Paruresis (also known as pee-shyness) is a type of phobia where the sufferer can't pee in the presence of other people, usually in a public restroom, or a jail cell.

Just The Facts

  1. Paruresis is also known as bashful bladder, bashful kidneys, stage fright, pee fright, urophobia, pee-shyness, public piss syndrome (pps), shy bladder syndrome (sbs), and air-blockage.
  2. 7% of the public, or about 17 million people suffer from this condition.
  3. The poop equivalent of Paruresis is called Parcopresis.


The term Paruresis was coined by Williams and Degenhart in 1954. They surveyed 1,419 college students and discovered that 14.4% of them admitted to having difficulty peeing in front of others. The other 1,215 students were assumed to be suffering from the opposite of Paruresis, known as Falldowndrunkitis, where the sufferer is unable to refrain from urinating in public.

Things are about to get very unpleasant for the people underneath him.

Paruresis is becoming more and more recognized as a legitimate condition. In the United Kingdom, it is finally being accepted as a valid excuse to not participate in drug testing. In the United States, it recently became accepted as a valid reason for jury service excusal. In short, admitting you have Paruresis can basically get you out of anything you hate doing.

"Foreplay? No, thank you. I've got Paruresis."

The condition has been recognized by the American Urological Association. The Diagnostic and Statistical Manual of Mental Disorders has classified Paruresis as a form of social phobia, putting it in the same league as Deipnophobia (fear of dining or dinner conversations) and Euphobia (fear of hearing good news). Paruresis has also frequently become the topic of advice columns, such as Ann Landers.

Do you really want this lady telling you how to pee?


Paruresis varies greatly from person to person. Some people only experience mild Paruresis in stressful restroom related situations, such as when a line forms behind them at the urinal, or when some douche bag decides to ignore all bathroom etiquette and take the urinal directly next to you.

"No, no, you're doing it all wrong."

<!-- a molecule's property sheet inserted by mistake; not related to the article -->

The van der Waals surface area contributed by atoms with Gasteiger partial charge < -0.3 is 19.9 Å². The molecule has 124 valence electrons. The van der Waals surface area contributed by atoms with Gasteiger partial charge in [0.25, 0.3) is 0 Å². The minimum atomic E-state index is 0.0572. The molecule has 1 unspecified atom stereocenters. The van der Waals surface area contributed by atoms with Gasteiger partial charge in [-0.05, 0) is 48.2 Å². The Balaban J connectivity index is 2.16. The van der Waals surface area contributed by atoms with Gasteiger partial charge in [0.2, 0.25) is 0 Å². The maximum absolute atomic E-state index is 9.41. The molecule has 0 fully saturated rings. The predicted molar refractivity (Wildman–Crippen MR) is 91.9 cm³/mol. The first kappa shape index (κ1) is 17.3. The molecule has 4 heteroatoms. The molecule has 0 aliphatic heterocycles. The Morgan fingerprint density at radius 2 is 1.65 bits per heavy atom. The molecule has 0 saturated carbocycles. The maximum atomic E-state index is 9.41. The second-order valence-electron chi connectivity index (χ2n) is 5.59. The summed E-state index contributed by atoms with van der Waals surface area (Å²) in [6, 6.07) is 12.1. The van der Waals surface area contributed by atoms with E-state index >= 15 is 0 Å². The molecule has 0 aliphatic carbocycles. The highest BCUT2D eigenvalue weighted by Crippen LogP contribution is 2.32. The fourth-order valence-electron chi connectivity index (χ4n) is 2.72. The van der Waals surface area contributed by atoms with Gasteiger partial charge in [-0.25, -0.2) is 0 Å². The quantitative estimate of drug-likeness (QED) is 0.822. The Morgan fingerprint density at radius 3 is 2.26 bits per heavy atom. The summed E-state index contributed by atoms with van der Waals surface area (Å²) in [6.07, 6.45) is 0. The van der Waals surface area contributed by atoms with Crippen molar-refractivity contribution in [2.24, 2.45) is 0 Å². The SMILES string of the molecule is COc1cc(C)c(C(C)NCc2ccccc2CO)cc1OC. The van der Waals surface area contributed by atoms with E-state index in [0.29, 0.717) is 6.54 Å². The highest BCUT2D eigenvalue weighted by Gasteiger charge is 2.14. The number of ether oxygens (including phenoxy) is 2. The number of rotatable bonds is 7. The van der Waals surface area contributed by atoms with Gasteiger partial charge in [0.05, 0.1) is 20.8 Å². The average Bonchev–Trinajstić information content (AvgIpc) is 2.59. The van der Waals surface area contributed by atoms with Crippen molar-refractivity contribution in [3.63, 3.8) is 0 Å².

However, for some people, the effects of Paruresis can be much more severe. The worst cases of Paruresis sufferers can only urinate in their own home when they are alone. Some different forms of Paruresis have been reported, such as people who are terrified of letting other people hear the sound of their urination, or people who are unable to urinate while in a moving vehicle.

If only the guy on the left had had Paruresis. The ensuing embarrassment could've been avoided.


There are a variety of treatments for Paruresis, ranging from excrutiatingly painful to hilariously innappropriate (sometimes both!) Here is a list of the most popular, taken from the Better Health Channel's website. All of these fall under the "Graduated Exposure Therapy" technique.

  • Make a list of your urination locations across the nation. Rank them from easiest to pee at, to most difficult. Slowly work your way up the list.

Someday, God willing, you may be this man.

  • Choose a person whose friendship you don't mind losing and designate them your "pee partner". Have them accompany you to the restroom every time you go, and gradually have them stand closer and closer to you as you pee.

If they get to this position and you can still pee, you pass.

  • Drink liquids.

This step is optional.

Celebrities with Paruresis

If you have Paruresis, fear not! You are not alone. In fact, thousands of successful celebrities have feared the golden shower at more than one point in their lives. Here are three of the most famous:

  • Howard Stern

  • The fictional character Calvin from the 2005 film Waiting...

  • And of course, the writer of this article, Andrew Martin.